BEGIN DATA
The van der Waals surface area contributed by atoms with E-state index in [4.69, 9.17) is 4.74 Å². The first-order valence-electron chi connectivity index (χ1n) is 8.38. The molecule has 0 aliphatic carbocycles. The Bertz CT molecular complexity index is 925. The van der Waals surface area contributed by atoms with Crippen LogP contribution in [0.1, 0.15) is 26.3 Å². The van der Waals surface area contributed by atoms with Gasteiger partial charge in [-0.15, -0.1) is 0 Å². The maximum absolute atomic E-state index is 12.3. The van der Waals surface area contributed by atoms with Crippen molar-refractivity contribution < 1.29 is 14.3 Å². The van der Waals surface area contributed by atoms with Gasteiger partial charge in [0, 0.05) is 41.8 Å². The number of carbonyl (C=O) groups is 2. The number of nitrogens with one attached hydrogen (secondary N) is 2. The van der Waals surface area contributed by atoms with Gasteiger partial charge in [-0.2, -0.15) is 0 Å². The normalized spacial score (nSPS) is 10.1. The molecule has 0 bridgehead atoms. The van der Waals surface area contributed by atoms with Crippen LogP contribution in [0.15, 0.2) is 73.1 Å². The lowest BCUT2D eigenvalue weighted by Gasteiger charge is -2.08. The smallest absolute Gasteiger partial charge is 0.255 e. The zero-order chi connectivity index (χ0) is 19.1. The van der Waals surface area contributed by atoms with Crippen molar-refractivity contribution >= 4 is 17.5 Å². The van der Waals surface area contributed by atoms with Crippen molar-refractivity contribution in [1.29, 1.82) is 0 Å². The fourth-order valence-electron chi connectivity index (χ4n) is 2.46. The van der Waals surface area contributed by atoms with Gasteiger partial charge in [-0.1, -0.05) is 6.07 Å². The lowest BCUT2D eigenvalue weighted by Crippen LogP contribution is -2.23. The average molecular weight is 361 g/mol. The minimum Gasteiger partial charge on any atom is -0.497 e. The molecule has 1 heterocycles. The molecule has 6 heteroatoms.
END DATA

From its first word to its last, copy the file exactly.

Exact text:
The van der Waals surface area contributed by atoms with E-state index in [4.69, 9.17) is 4.74 Å². The first-order valence-electron chi connectivity index (χ1n) is 8.38. The molecule has 0 aliphatic carbocycles. The Bertz CT molecular complexity index is 925. The van der Waals surface area contributed by atoms with Crippen LogP contribution in [0.1, 0.15) is 26.3 Å². The van der Waals surface area contributed by atoms with Gasteiger partial charge in [-0.15, -0.1) is 0 Å². The maximum absolute atomic E-state index is 12.3. The van der Waals surface area contributed by atoms with Crippen molar-refractivity contribution < 1.29 is 14.3 Å². The van der Waals surface area contributed by atoms with Gasteiger partial charge in [0, 0.05) is 41.8 Å². The number of carbonyl (C=O) groups is 2. The number of nitrogens with one attached hydrogen (secondary N) is 2. The van der Waals surface area contributed by atoms with Gasteiger partial charge in [-0.2, -0.15) is 0 Å². The normalized spacial score (nSPS) is 10.1. The molecule has 0 bridgehead atoms. The van der Waals surface area contributed by atoms with Crippen LogP contribution in [0.15, 0.2) is 73.1 Å². The lowest BCUT2D eigenvalue weighted by Gasteiger charge is -2.08. The smallest absolute Gasteiger partial charge is 0.255 e. The zero-order chi connectivity index (χ0) is 19.1. The van der Waals surface area contributed by atoms with Crippen molar-refractivity contribution >= 4 is 17.5 Å². The van der Waals surface area contributed by atoms with Crippen molar-refractivity contribution in [1.29, 1.82) is 0 Å². The fourth-order valence-electron chi connectivity index (χ4n) is 2.46. The van der Waals surface area contributed by atoms with Gasteiger partial charge in [-0.1, -0.05) is 6.07 Å². The lowest BCUT2D eigenvalue weighted by Crippen LogP contribution is -2.23. The average molecular weight is 361 g/mol. The minimum Gasteiger partial charge on any atom is -0.497 e. The molecule has 1 heterocycles. The molecule has 6 heteroatoms.